The General Data Protection Regulation
The General Data Protection Regulation (GDPR), which replaced the EU Data Protection Directive, came into force on 25 May 2018 and now, together with the Data Protection Act 2018 (DPA 2018) forms a large part of the data protection regime in the UK.
The GDPR is intended to achieve a high level of security of network and information systems across the EU and give individuals greater control over their own personal data. It applies to all EU member states and will impose significant compliance issues for any organisation which holds 'protected data'. Although it is European legislation, the Government has indicated that the GDPR will remain on the UK statute books after Brexit and, to this end, the DPA 2018 was enacted, replacing the Data Protection Act 1998 and building on existing data protection rights in order to take into account developments in digital technology and the way organisations often collect a wide range of information about people.
The GDPR regulates the processing of protected data by organisations operating within the EU and those outside the EU that offer goods or services to individuals in the EU. It builds on existing data protection principles, but also makes significant changes, imposing stricter rules concerning the holding and management of data and also the use of personal data for commercial purposes. The most significant addition is the 'accountability principle', whereby data controllers must keep records to demonstrate how they comply with the data protection principles – for example by documenting the decisions taken about a processing activity.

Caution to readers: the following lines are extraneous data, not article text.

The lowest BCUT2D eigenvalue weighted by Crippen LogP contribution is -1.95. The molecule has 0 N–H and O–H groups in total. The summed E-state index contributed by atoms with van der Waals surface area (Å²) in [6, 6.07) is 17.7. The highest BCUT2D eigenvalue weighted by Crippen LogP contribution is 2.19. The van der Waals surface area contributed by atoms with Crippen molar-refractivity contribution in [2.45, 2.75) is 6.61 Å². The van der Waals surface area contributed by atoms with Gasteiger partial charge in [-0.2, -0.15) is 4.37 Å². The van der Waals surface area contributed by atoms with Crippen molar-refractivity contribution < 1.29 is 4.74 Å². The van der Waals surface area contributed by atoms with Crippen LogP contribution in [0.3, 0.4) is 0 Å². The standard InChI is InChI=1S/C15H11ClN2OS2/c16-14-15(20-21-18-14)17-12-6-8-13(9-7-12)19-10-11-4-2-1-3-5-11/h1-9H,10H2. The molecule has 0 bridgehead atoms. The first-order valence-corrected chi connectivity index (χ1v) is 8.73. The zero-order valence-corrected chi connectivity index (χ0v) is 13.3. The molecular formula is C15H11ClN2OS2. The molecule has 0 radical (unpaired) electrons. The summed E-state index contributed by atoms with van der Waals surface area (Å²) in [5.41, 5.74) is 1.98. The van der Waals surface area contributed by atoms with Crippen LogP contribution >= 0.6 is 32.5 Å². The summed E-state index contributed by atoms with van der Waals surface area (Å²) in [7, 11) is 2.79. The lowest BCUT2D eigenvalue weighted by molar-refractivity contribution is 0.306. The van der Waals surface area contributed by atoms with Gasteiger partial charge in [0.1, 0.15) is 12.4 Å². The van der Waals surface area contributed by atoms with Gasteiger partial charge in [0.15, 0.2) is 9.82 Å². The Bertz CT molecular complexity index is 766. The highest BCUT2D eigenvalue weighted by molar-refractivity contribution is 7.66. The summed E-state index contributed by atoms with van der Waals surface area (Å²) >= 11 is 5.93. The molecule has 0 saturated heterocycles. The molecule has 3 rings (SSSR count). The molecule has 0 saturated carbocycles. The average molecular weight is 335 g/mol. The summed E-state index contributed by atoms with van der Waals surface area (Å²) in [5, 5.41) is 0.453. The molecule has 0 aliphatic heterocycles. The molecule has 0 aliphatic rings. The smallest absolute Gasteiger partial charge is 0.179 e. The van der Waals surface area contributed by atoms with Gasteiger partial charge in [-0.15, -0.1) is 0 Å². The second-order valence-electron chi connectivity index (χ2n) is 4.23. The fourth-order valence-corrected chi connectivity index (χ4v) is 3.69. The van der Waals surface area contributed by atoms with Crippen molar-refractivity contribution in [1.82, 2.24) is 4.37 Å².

The penalties for non-compliance with the GDPR can be very substantial – for serious breaches, up to 4 per cent of global turnover or €20 million, whichever is the higher.
For anyone who has missed the deadline for compliance, the Information Commissioner's Office has comprehensive guidance on the GDPR to help organisations comply with its requirements. It is designed for those who have day-to-day responsibility for data protection.
The guidance covers the key points that organisations need to know, referring to the DPA 2018 where it is relevant, and includes links to relevant sections of the GDPR itself, to other ICO guidance and to guidance produced by the EU's Article 29 Working Party – now the European Data Protection Board.
The ICO intends to continue to develop new guidance and review its resources on an ongoing basis in order to take into account feedback from organisations as to their needs.
In the longer term, the ICO will publish further guidance, under the umbrella of a new Guide to Data Protection, which will cover the GDPR and the DPA 2018, as well as law enforcement, the applied GDPR and other relevant provisions.